Ask Erowid

Ask a Question


Find an answer:

View By Category

Search Ask Erowid
Search Vaults


Enter a keyword in the search field above to look up a question or answer on a specific topic.

Off-Site Psychoactive Question Resources
  Ask Dr Shulgin

Resources at Erowid
  Plants & Drugs
  Freedom & Law
  Mind & Spirit
  Arts & Sciences
  Library / Bookstore
  What's New
  About Erowid
  .
Q: I am a 3rd year college student majoring in neuropsychology. I was recently reading the link 'Peyote and other Psychoactive Cacti' (A.Gottlieb, 1977) in the Peyote Vault when I came across the methods of extracting mescaline from cacti. Included in the chemicals needed is Benzene (C6H6).



This worries me. Since Gottlieb's book was first published, Benzene has been found to be very carcinogenic, along with causing many other severe medical complications at the moment of exposure, including possible death.

A: There are certainly more or less dangerous solvents that can be used. All solvents are dangerous to some degree and come into and out of favor by chemists over time. Adam Gottlieb's book was written in 1977 when the dangers of Benzene were less well known. Benzene used to be considered very useful due to its unique physical and chemical properties. However later tests showed it to be very toxic and carcinogenic, even with short term exposure. Now it is rarely used.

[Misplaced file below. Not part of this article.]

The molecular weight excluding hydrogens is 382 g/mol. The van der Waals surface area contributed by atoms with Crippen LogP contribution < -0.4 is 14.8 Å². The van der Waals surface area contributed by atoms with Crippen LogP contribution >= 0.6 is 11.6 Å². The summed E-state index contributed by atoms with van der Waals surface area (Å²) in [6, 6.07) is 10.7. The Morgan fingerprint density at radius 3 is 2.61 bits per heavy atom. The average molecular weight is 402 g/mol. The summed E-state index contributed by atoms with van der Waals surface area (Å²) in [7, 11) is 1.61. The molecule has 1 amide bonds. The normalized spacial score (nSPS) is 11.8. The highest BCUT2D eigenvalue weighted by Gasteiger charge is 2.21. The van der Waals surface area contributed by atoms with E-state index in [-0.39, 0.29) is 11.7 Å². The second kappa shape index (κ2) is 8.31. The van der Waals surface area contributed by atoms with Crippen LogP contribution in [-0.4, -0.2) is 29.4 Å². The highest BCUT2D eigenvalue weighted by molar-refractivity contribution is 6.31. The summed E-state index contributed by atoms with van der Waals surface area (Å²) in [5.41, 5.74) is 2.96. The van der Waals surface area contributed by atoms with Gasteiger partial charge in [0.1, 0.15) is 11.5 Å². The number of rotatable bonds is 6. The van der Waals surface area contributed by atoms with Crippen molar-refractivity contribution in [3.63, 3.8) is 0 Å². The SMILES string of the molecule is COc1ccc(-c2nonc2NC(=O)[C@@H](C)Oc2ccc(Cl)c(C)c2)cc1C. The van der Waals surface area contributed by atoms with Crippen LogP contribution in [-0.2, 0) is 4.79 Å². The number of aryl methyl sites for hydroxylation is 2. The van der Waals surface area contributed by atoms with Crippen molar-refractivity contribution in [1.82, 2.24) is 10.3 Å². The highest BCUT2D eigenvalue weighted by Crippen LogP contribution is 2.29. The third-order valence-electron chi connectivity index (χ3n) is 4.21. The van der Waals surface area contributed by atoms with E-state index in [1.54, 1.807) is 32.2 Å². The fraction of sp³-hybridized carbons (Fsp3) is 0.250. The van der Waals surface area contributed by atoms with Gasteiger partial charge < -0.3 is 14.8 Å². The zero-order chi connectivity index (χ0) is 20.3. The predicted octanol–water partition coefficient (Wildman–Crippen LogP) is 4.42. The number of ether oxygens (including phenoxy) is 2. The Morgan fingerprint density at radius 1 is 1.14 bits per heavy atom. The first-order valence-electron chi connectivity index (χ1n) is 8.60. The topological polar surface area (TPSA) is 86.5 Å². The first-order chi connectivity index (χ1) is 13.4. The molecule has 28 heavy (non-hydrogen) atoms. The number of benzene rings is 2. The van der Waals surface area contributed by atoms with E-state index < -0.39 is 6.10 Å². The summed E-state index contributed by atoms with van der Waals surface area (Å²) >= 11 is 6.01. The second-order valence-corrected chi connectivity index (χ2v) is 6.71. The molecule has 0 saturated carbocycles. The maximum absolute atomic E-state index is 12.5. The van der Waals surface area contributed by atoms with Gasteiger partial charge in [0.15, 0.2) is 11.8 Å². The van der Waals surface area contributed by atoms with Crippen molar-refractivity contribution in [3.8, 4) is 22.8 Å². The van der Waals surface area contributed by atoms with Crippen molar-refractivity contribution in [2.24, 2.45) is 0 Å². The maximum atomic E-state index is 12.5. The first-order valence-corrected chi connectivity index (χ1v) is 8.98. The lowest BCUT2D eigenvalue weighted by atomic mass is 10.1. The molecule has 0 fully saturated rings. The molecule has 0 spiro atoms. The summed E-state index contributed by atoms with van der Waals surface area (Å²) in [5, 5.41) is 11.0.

Chloroform and dichloromethane similarly lost favor when they were found to be carcinogenic, but their extreme utility has won them back favor for the average chemist. One must balance the utility of a solvent with its safety and toxicity. Especially when reading older references/techniques, one must be aware of possible substitutions for safety, but also recognize that a particular chosen solvent may be the best solvent for its defined purpose.



Dangerous, toxic, and/or flammable, solvents are still used. Chemists should consult a Material Safety Data Sheet (MSDS) before using a solvent for the first time, utilize proper personal protection equipment (safety glasses, gloves, labcoat, proper ventilation, etc.), avoid inhalation, avoid contact with skin, and wash hands thoroughly
after handling. Extreme care must be taken to remove any and all of a possibly dangerous solvent from a preparation that may come in contact with humans or animals. Additionally, one must be assured of the purity of solvent used, so it does not leave any contaminant residue of its own upon evaporation/removal.



See also:
Medterms.com : Benzene



References:

McMichael AJ. Carcinogenicity of benzene, toluene and xylene: epidemiological and experimental evidence. IARC Sci Publ. 1988;(85):3-18.

[ PubMed link ]



Brandt L. Leukaemia and lymphoma risks derived from solvents. Med Oncol Tumor Pharmacother. 1987;4(3-4):199-205.

[ PubMed link ]

Asked By : TH
Answered By : Psilo
Published Date : 8 / 2 / 2004
Last Edited Date : 8 / 2 / 2004
Question ID : 3073

Categories: [ Chemistry ]



Ask Erowid v1.7 - Jul, 2005

(content and html © the Vaults of Erowid. Please ask permission before publicly reproducing.)